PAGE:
In late April 2013, a dele-gation of 16 people from IAHD Adriatic – International Association for Handicapped Divers visited Moscow in Russia to become the first disabled divers to dive in the Hydro Lab of the Russian cosmonaut testing facility located in Star City.
— We did it!
The delegation to Star City included Slovenians Damjan Pek-lar (CMAS Instructor), Barbara Slaček and Aleš Povse-Yoda, as well as Croatians Zoran Vlah—who gets around in a wheelchair in everyday life—and Peter Maj-cen who is on crutches.
There were also several volunteers and helpers including Alenka Fidler, Blaž Ribič, Gaber Guna, Katarina Richter, Matjaž Paj, Nevenka Richter Peče, Urška Gajšek, Rajko Prelog, Tomaž Bobik and Petar Vresnik.
The delegation was led by the president of IAHD Adriatic, Branko Ravnak, who flew to Moscow specifically for the immersion event in the Hydro Lab (Neutral Buoyancy Training Facility) of the Gagarin Research and Test Cosmonaut Training Center in Star City. It was the first time wheelchair users have dived in the facility. It was a dream come true for Ravnak—a dream he nurtured for several years and finally realized thanks to a friendship with the Foundation supporting the Russian federal program “Dostypnaya Sreda” (Accessible Environment).
On the Russian side, disabled divers who participated included Nikita Vankov from Anapa, and Anna Demidova and Svetlana Fomicheva from Moscow. Volunteers included Elena Topyricheva from St. Petersburg and Ilya Dubrovsky, Svetlana Konohova and Andrey Zaikin and Igor Murashkin from Moscow.
Underwater videography was taken by Vladimir Prokhorenko from Anapa, while underwater photography was done by Dmitry Sakharov, with the help of assistant lighting diver, Anton Sakharov, and land photography was done by Zoya Pechorkina—all of whom were from Moscow.
The dive went as usual. A briefing was held by Valery Nesmeyanov, director of the dive centre, SPACE DIVE, and distinguished test pilot of the Space Technology agency of the Russian Federation. Each of the two groups of divers spent at least 60 minutes underwater, during which time each diver could check out the construction of the ISS (International Space Station) and experience for themselves what astronauts do in training (and even in outer space!).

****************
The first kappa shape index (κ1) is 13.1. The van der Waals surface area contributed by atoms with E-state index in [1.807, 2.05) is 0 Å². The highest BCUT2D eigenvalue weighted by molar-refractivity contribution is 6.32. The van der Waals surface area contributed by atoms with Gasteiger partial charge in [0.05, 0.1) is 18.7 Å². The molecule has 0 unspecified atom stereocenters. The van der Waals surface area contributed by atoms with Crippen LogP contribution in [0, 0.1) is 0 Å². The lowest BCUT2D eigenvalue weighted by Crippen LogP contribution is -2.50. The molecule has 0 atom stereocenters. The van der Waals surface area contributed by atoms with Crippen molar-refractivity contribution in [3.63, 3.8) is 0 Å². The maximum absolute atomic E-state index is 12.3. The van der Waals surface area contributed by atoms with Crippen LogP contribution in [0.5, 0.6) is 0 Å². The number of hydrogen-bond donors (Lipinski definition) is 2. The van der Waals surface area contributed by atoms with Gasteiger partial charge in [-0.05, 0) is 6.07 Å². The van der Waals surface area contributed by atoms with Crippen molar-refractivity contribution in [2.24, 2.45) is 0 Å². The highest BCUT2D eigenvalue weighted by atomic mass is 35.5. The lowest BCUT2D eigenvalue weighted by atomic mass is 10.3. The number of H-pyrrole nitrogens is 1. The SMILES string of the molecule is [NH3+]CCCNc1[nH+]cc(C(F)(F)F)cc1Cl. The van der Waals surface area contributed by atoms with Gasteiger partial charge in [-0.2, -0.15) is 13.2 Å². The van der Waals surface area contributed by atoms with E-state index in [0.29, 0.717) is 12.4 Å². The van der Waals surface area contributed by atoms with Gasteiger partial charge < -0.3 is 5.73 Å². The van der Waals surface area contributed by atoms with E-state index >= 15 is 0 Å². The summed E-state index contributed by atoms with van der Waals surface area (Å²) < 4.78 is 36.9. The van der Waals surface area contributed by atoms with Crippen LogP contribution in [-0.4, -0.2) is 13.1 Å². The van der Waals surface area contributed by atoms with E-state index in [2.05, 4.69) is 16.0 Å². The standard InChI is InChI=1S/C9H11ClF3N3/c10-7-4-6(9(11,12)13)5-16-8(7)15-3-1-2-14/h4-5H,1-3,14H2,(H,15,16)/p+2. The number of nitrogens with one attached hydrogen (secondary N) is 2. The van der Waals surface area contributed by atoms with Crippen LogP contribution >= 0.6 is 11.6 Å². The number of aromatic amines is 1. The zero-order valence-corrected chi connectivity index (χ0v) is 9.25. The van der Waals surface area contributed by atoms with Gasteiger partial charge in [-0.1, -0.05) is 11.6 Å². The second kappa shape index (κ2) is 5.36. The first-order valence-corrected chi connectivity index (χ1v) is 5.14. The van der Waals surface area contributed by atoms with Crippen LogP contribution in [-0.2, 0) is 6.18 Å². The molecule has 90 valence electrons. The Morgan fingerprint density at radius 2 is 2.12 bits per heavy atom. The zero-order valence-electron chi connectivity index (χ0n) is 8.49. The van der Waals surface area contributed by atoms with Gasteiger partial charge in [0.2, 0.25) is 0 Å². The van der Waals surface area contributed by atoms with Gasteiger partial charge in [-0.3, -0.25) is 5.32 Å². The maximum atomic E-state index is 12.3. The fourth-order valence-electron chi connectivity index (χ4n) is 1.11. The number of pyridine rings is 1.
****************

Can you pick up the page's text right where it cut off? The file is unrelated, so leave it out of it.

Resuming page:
The divers exchanged experiences and posed for pictures in front of the spacecraft. Now in their logbooks two stamps appear: one for the dive center SPACE DIVE and, as a special, memorable experience, a stamp from the Foundation supporting the Russian federal program “Dostypnaya Sreda” (Accessible Environment) as well as the signature of the president of CRASA (Russian underwater federation), Valentin Stashevski, who personally observed the dives.
The famous Hydro Lab
The Hydro Lab was commissioned in 1980. This unique structure, the central part of which is a cylindrical vessel (with a diameter of 23m, a height of 12m, and a capacity of 5,000 squ m) filled with water at about 30°C, has a mounting plate with a capacity of 40 tons. The density of the water is less than that of a normal swimming pool thereby achieving exceptional clarity.
It was here that cosmonaut training and development of operations took place under simulated weightlessness in a water environment, providing solutions for the problems of cosmonaut training in extravehicular activity, performing experimental studies, ergonomic testing of objects of space technology, and simulating maintenance work performed by astronauts in outer space. The same building houses office space, technology systems, equipment and other means of cosmonaut training.
On the side of the cylindrical surface (...)
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